it makes me think that you could be coming across with an attitude of "my way is superior". No person likes being given that attitude. When I've received it in the past, I've actively gone out of my way to use a different algorithm to prove the person wrong. It could be that your juniors are doing the same.

A better way should be to sit down with the person and discuss their algorithm. Point out why you don't think it will work, and listen to the answers that they give you with an open mind. See if their algorithm can be modified to work correctly.

If what you junior has definitely will not work, then explain to them why it will not work. What parts are incorrect, or will involve rewrites later on, or don't fit the business model. Ensure that they have a good understanding of your reasons. Then explain your algorithm to them, pointing out the pieces where it would work and their code would fail.


First of all, do you know the real reason why your junior didn't adopt your suggestion?

Sometimes you know, a junior may actually write something better than his senior due to newer perspectives and a more up to date CS education. Although as a senior you may have seen more real world examples. But a bad trap I often see my seniors sometimes falls into is forgetting that best practices could change over time. I'm sure this does not apply to you however as you have been updating yourself on sites such as these. ;)

I would suggest try approaching your juniors without any (or little) "aura" of a senior, try to talk in level terms with them, show curiosity in the code they have written. Ask questions, hear their responses. Don't ask in an accusing manner such as:

"Your code is pretty inflexible, you need to change it to this..."

instead ask

"I'm just wondering, what if someone were to...does your code manage to handle that?...I think a strategy pattern might help here. what do you think?"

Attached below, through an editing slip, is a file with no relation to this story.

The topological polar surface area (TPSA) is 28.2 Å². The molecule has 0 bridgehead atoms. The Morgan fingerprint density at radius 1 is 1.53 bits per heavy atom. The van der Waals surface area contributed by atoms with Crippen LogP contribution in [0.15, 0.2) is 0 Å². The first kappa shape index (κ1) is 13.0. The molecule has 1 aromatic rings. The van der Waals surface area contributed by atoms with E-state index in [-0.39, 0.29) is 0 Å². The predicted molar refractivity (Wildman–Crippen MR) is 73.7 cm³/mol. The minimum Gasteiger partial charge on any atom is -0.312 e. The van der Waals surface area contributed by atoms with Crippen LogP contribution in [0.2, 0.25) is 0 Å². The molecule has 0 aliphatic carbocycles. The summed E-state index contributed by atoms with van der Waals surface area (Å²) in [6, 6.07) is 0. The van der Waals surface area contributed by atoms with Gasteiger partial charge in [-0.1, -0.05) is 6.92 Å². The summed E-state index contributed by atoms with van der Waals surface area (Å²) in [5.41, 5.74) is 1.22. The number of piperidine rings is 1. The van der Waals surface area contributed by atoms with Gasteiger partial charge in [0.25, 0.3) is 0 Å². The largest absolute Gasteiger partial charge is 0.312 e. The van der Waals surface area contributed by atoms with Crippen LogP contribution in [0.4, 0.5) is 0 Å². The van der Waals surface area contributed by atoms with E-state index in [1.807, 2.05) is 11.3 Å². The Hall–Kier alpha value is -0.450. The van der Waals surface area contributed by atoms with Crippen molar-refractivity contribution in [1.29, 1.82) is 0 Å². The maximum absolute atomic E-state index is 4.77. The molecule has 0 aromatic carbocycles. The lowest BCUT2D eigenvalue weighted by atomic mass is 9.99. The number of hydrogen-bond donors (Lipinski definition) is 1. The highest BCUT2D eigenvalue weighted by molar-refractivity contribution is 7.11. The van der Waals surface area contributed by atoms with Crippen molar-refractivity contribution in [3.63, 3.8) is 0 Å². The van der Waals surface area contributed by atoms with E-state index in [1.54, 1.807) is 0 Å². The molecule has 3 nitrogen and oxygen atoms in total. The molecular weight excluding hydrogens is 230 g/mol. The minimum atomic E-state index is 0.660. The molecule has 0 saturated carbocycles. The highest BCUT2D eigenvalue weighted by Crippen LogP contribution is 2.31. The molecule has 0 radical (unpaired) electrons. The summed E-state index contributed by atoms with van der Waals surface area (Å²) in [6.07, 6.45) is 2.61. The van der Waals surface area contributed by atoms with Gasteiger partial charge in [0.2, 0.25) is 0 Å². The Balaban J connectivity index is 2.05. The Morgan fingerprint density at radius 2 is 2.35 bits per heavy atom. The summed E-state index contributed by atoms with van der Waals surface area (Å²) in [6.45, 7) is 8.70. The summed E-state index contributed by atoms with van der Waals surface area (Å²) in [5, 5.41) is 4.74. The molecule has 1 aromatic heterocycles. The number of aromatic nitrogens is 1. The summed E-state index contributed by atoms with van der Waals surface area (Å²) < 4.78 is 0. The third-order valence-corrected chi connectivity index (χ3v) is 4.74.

This I believe will help you in engaging with more healthy conversations with them than like a professor/lecturer looking down at them like a know it all. It will also help you to better see their reasoning and perspectives.


Do you control push access to the repository?

In open source, push access is always controlled by a gatekeeper who is in charge of enforcing quality. If you are actively monitoring the commits they're pushing, you should be acutely aware of where they can improve.

Do they get to hack on or improve your code. If they get a chance to see the internals about how your code works they may learn how to adapt to your style better. If you're pushing your suggestions without accepting suggestions with an open mind then they will be less inclined to listen to your opinion.

There are some circumstances where there's no right answer (such as coding style preferences). In that case, try to establish (or enforce) a company-wide policy so they understand that the style of the code should be geared to be consistent with the main codebase. Using an already-established style guideline (like Microsofts style guide for C#) is the best way to go, especially for new developers on the team.

If you're making blanket statements about their coding techniques, there's a pretty good chance that you don't completely understand the reasoning behind their choices. Just the tone of your question makes you sound arrogant. What do you gain/sacrifice by pushing your approach on the younger developers?